RELATED: Where to Go in Key West
As you walk the red-brick corridors with its cannon and gun ports, the past becomes vividly real. Learn from guided tours and interpretive panels about the critical role the fort played in the Civil War and Spanish-American War. No textbook required!
Lignumvitae Key Botanical State Park
Want to wander in a secluded island paradise? Get footloose in Lignumvitae Key Botanical State Park, a hidden gem that’s one of the coolest places to see in Islamorada, a tiny 11-acre island. Home to one of the Florida Keys’ last old-growth hardwood hammock forests, this park is a haven for endangered plants and protected bird species. Accessible only by boat, it also features Native American cultural sites and a remarkable wind-powered house.
Purchased a century ago, Islamorada was intended to be a private hideaway. William Matheson built himself a windmill-powered home and later developed a 287-acre park for public use. The star attraction: The Lignumvitae tropical hardwood forest that gave the park its name.
Step back in time with a tour of a rare 19th-century Dade County Pine home, or take a ranger-led hike to view striking coral formations. Follow the nature trail through the hardwood forest—and bring your camera to capture the beauty of the native flora. Pilot a kayak to explore seagrass flats and winding red mangrove creeks. Enjoy the wander!
Dagny Johnson Key Largo Hammock Botanical State Park
Outdoor enthusiasts visiting the Florida Keys: Be sure to put Dagny Johnson Key Largo Hammock Botanical State Park on your must-see list. Spared from a scheduled condo development, this Florida state park boasts one of the largest tracts of West Indian tropical hardwood hammock in the U.S. It’s also home to an amazing population of 84 protected plant and animal species ranging from wild cotton to the American crocodile. (Something for everyone!)
Hike or bike six miles of nature trails through Dagny Johnson’s hardwood forest for close-up sightings of a fascinating variety of plants and animals. Follow the signs to navigate a self-guided tour—or get an in-depth backstory about the local ecosystem from a park ranger.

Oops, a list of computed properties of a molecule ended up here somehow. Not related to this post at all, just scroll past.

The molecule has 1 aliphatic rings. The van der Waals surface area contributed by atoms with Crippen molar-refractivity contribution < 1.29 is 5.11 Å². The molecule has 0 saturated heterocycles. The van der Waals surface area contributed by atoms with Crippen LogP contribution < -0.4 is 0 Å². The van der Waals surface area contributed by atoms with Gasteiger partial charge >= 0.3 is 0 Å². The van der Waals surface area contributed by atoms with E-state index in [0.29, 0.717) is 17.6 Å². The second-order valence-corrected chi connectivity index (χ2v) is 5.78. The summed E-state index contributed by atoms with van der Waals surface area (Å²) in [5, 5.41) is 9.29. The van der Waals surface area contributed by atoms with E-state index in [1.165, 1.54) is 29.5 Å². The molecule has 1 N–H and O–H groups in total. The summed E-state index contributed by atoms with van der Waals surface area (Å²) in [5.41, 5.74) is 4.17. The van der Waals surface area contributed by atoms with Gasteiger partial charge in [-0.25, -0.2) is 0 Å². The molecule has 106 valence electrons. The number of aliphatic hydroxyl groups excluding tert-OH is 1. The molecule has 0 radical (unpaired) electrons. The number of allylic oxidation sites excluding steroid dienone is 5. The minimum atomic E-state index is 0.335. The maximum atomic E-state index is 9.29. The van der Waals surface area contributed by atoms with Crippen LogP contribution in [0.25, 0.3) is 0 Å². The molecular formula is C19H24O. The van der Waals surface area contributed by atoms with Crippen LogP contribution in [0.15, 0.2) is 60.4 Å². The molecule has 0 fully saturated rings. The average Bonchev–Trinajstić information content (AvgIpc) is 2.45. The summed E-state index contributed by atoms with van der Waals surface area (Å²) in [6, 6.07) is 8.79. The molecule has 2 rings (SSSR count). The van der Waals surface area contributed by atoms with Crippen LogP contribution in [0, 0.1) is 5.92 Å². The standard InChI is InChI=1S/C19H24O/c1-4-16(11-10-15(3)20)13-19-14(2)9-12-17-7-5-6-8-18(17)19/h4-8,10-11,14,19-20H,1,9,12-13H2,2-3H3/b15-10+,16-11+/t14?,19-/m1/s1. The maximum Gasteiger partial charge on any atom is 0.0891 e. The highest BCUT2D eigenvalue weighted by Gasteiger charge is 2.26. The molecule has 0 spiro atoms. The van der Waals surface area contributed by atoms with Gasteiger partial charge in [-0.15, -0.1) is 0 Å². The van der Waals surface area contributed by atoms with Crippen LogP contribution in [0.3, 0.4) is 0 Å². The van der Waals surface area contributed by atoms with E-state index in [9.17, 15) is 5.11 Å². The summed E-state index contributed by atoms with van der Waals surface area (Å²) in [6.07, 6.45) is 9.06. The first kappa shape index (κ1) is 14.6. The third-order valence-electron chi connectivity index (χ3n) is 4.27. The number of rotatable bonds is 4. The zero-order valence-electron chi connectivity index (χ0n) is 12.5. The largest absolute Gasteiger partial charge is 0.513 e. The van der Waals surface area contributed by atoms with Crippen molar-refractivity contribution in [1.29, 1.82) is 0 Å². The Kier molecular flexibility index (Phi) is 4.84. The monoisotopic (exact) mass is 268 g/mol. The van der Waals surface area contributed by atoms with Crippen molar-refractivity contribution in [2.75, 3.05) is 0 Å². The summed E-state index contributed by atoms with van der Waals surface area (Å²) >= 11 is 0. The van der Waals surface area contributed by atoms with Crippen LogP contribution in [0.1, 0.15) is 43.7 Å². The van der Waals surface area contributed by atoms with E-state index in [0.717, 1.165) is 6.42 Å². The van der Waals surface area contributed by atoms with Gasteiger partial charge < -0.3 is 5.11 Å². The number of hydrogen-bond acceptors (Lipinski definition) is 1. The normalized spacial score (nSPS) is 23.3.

Get an up-close look at the ancient coral reef remnants that line the rock walls along the nature trail. Follow the trail to spot an assortment of birdlife, including pied-billed grebes and herons.
A special treat for fans of small, winged creatures: a native plant butterfly garden, complete with picnic tables. (Hope you brought your camera!)
Long Key State Park
Looking for a destination that blends natural beauty, aquatic fun, and history? Look no further than mile marker 67.5: Long Key State Park. The site of an early 20th-century luxury fishing resort, Long Key was decimated during the historic Labor Day Hurricane of 1935. But thanks to careful oversight, it’s been reincarnated as a tranquil outdoor getaway.
Hop on a glass-bottom boat tour for great views of aquatic life. Slip into a kayak or canoe to explore a chain of lagoons. Pull on your snorkeling gear to view underwater life in the clear, shallow waters. Cast a line to sample some of the best fishing in the Florida Keys.
Hike the 1.1-mile Golden Orb Nature Trail to explore the park’s profusion of flora and fauna. Bring your binoculars for wildlife viewing, including the nesting grounds of rare bird species. Trek the trail to the observation tower, and you’ll be rewarded with stunning views of one of the loveliest Florida Keys State Parks.
Want to linger? Stake your claim to one of Long Key State Park’s camping sites and spend a night under the stars.
Windley Key Fossil Reef Geological State Park
Fascinated by fossils? Curious about coral? Windley Key Fossil Reef Geological State Park reveals the hidden secrets of one of the world’s most intriguing coastal landscapes: the Florida Keys.
Head for mile marker 84.9. Get this: The road that takes you to this 300-acre park was built on an ancient fossilized reef. This “Key Largo Limestone” became the base layer for the Florida Keys Over-Sea Railroad built in the early 1900s – an undertaking that opened the Florida Keys up to the world. Quarried through the late 1960s, the site was also the source of Keystone, a beautiful decorative stone found on many structures throughout the Keys today.
Explore the historic quarrying remains. Walk along the eight-foot-high quarry walls for a one-of-a-kind sight: cross-sections of beautiful fossilized coral. Venture beyond to enjoy the island’s natural beauty while hiking self-guided trails that wind through a tropical hardwood hammock.
RELATED: Best Areas to Stay in the Florida Keys
Still curious? Check out the Environmental Education Center to learn more about the history and geology of this one-of-a-kind destination. All will be revealed.
San Pedro Underwater Archaeological Preserve State Park
Want to do some deep-dive detective work? Grab your snorkel and scuba gear and head to San Pedro Underwater Archaeological Preserve State Park. Part of a Spanish “treasure fleet,” the San Pedro was a 287-ton Dutch-built ship that sank during a hurricane in Hawk Channel nearly 300 years ago.
Snorkel or scuba around the ship’s remaining ballast stones, replica cannons, and anchors. Get a close-up view of the soft and hard corals that have proliferated on the ship’s remains. Enjoy entrancing glimpses of the multitudes of fish (over 65 species), invertebrates, and other forms of underwater sea life that have made this unique structure their home.
Need more convincing to visit San Pedro Underwater Archaeological Preserve State Park? Here’s a tip: you’ll be “deep-diving” in an 18-foot-deep underwater park, making it ideal for scuba newbies.